There is no doubt that the vagaries of weather and climate play a critical role in shaping Africa’s development agenda. This requires a collective approach, unity of purpose based upon the shared vision on climate proofing, genuine partnerships and commitment. National Meteorological and Hydrological Services (NMHSs) and Societies are critical actors in supporting sustainable development. Although there is today, increased awareness of the socio-economic benefits derived from weather and climate services, there is still a need to enhance the uptake of scientific knowledge within our society. Information exchange and public education are some of the interventions that can help attain this goal.

There is, therefore, need for various stakeholders to have a forum to share various findings and engage on the role of weather, climate and environmental research in achieving sustainable development. It is with this in mind that the Kenya Meteorological Society (KMS), with the support of National Drought Management Authority (NDMA), Intergovernmental Authority on Development (IGAD), World Meteorological Organization (WMO), Kenya Meteorological Department (KMD), United Nations Educational, Social and Cultural Organization/Intergovernmental Oceanographic Commission (UNESCO/IOC), organized the 12th KMS International Conference.




Multi-billion dollar opportunity for county-level public investment

The establishment of the UN’s Green Climate Fund (GCF) offers the potential for county and national governments to access significant financial resources to support investments in adaptation and mitigation. The GCF will come online in 2015, and aims to be running at full capacity by 2020, with resources of $100bn per year. 50% of these funds will be earmarked specifically for adaptation projects. The GCF will function in addition to pre-existing multilateral and bilateral climate funds.

At present, operational funds for adaptation in Kenya include the UN Adaptation Fund, due to begin direct disbursements to Kenyan implementers in the near future, DFID’s International Climate Fund ($13.5m), and the World Bank’s Special Climate Change Fund ($6.5m). The projects have a broad focus, including spending on disaster risk reduction, water infrastructure, and arid lands development.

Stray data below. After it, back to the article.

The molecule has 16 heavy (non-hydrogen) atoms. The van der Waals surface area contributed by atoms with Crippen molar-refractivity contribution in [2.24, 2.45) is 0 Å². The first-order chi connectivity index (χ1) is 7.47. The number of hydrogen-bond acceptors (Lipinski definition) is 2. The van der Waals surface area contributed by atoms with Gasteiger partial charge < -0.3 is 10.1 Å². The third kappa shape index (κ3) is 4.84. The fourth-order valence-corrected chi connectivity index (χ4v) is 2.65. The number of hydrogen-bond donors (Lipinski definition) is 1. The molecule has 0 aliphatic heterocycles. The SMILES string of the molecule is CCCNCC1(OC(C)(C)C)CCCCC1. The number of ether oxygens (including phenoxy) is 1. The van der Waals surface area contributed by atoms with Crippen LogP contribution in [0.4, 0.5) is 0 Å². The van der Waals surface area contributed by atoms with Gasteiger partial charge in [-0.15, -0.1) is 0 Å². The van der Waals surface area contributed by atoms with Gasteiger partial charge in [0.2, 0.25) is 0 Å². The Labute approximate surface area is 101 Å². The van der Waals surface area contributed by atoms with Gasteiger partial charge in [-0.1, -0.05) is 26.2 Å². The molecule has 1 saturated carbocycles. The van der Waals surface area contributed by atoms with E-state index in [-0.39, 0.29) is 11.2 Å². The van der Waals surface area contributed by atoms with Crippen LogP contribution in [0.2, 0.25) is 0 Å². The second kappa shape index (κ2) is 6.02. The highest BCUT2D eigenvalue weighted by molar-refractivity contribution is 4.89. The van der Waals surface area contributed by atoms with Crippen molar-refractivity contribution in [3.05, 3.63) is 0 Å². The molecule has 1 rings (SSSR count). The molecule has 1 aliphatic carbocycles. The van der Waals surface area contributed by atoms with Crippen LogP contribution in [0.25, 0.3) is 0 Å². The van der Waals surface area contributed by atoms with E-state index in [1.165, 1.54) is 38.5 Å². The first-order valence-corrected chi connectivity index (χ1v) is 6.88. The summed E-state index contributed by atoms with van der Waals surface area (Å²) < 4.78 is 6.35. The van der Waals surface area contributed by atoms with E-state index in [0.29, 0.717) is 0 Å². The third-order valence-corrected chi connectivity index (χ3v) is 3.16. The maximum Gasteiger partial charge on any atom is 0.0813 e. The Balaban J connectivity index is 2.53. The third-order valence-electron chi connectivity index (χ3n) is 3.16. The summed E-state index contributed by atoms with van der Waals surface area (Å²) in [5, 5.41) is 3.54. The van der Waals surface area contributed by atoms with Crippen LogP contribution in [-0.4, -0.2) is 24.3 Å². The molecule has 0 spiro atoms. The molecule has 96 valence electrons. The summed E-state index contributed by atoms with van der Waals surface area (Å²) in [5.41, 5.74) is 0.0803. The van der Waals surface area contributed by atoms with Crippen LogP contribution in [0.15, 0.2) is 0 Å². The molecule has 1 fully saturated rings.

From 2007-2013, Kenya was the second largest recipient of climate finance in Sub Saharan Africa, having been allocated $457.8m, most of which was dedicated to development of the national energy grid. So far, $42.12m has been earmarked specifically for adaptation projects. This represents 1.23% of the $3.4bn allocated for adaptation worldwide.

If Kenya were to maintain this level of access to international climate finance when the Green Climate Fund reaches full capacity, it stands to receive $615m in finance for climate adaptation each year. If it were to double its level of access, it could stand to gain $1.2bn each year. Pre-established county level funds could prove to be versatile mechanisms through which to channel this funding to support community driven development and resilience building priorities.

The Challenge

At the international level, global flows of climate finance are increasing – amounting to approximately USD 360 billion in 20121. The establishment of the Green Climate Fund (GCF) and its commitment to direct 50% of its anticipated annual fund of USD100bn by 2020 to vulnerable countries for climate change adaptation offers significant opportunities. The GCF will function in addition to pre-existing multi–lateral and bi-lateral climate funds. Climate vulnerable countries, such as Kenya, that demonstrates capacity to channel these funds to the most vulnerable and drive climate resilient economic growth, while demonstrating strong fiduciary standards, will be well-placed to access global climate finance.

Pre-established county level funds could prove to be versatile mechanisms through which to channel this funding to sup- port community driven development and resilience building priorities. Their devolved nature could also make them preferred mechanisms for direct access to fund disbursements, supporting the country driven focus of the fund. Access to such funds will be in accordance with the Kenyan constitution (2010) which grants county government’s authority and responsibility for developing the social and economic aspects of their county according to local priorities. The Adaptation Consortium in Kenya is addressing this challenge.

The Devolved Climate Finance

The Adaptation Consortium (Ada) is helping to strengthen the institutional arrangements that will enable climate finance from the Green Climate Fund and other sources to ow through the National Drought Management Authority to Arid and Semi Arid Lands (ASALs) counties. The County Climate Adaptation fund set up by the Consortium enables the prioritization of adaptation investments by vulnerable communities through representative ward-level institutions.

Initially piloted in Isiolo County, the approach is now being implemented in four other ASAL counties of Garissa, Kitui, Makueni and Wajir which in total cover approximately 29% of Kenya’s land area and a population of 4 million plus. At the end of the project in 2017, it is expected that 2.5 million people will be supported to cope with climate change through provision of climate information, while 800,000 people will bene t directly from adaptation investments.